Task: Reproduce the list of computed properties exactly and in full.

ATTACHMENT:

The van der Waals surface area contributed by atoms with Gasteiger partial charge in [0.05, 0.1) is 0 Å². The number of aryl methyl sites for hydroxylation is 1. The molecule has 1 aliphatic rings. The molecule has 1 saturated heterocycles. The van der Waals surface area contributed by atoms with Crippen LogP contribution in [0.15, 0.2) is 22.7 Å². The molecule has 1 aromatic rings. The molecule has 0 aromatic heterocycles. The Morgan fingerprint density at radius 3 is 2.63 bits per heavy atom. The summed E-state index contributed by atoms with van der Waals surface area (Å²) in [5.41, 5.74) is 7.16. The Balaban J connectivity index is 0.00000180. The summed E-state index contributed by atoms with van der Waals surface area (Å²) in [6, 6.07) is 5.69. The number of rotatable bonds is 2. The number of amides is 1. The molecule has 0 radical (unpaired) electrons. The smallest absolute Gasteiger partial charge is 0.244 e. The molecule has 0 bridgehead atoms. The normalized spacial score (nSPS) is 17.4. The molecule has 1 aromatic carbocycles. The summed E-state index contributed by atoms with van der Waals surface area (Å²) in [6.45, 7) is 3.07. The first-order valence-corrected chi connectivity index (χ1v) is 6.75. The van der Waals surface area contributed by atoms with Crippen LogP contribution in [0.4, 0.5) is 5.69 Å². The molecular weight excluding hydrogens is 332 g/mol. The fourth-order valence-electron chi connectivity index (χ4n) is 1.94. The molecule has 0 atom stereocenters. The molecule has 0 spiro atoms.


The van der Waals surface area contributed by atoms with Gasteiger partial charge in [0.05, 0.1) is 0 Å². The number of aryl methyl sites for hydroxylation is 1. The molecule has 1 aliphatic rings. The molecule has 1 saturated heterocycles. The van der Waals surface area contributed by atoms with Crippen LogP contribution in [0.15, 0.2) is 22.7 Å². The molecule has 1 aromatic rings. The molecule has 0 aromatic heterocycles. The Morgan fingerprint density at radius 3 is 2.63 bits per heavy atom. The summed E-state index contributed by atoms with van der Waals surface area (Å²) in [5.41, 5.74) is 7.16. The Balaban J connectivity index is 0.00000180. The summed E-state index contributed by atoms with van der Waals surface area (Å²) in [6, 6.07) is 5.69. The number of rotatable bonds is 2. The number of amides is 1. The molecule has 0 radical (unpaired) electrons. The smallest absolute Gasteiger partial charge is 0.244 e. The molecule has 0 bridgehead atoms. The normalized spacial score (nSPS) is 17.4. The molecule has 1 aromatic carbocycles. The summed E-state index contributed by atoms with van der Waals surface area (Å²) in [6.45, 7) is 3.07. The first-order valence-corrected chi connectivity index (χ1v) is 6.75. The van der Waals surface area contributed by atoms with Crippen LogP contribution in [0.4, 0.5) is 5.69 Å². The molecular weight excluding hydrogens is 332 g/mol. The fourth-order valence-electron chi connectivity index (χ4n) is 1.94. The molecule has 0 atom stereocenters. The molecule has 0 spiro atoms.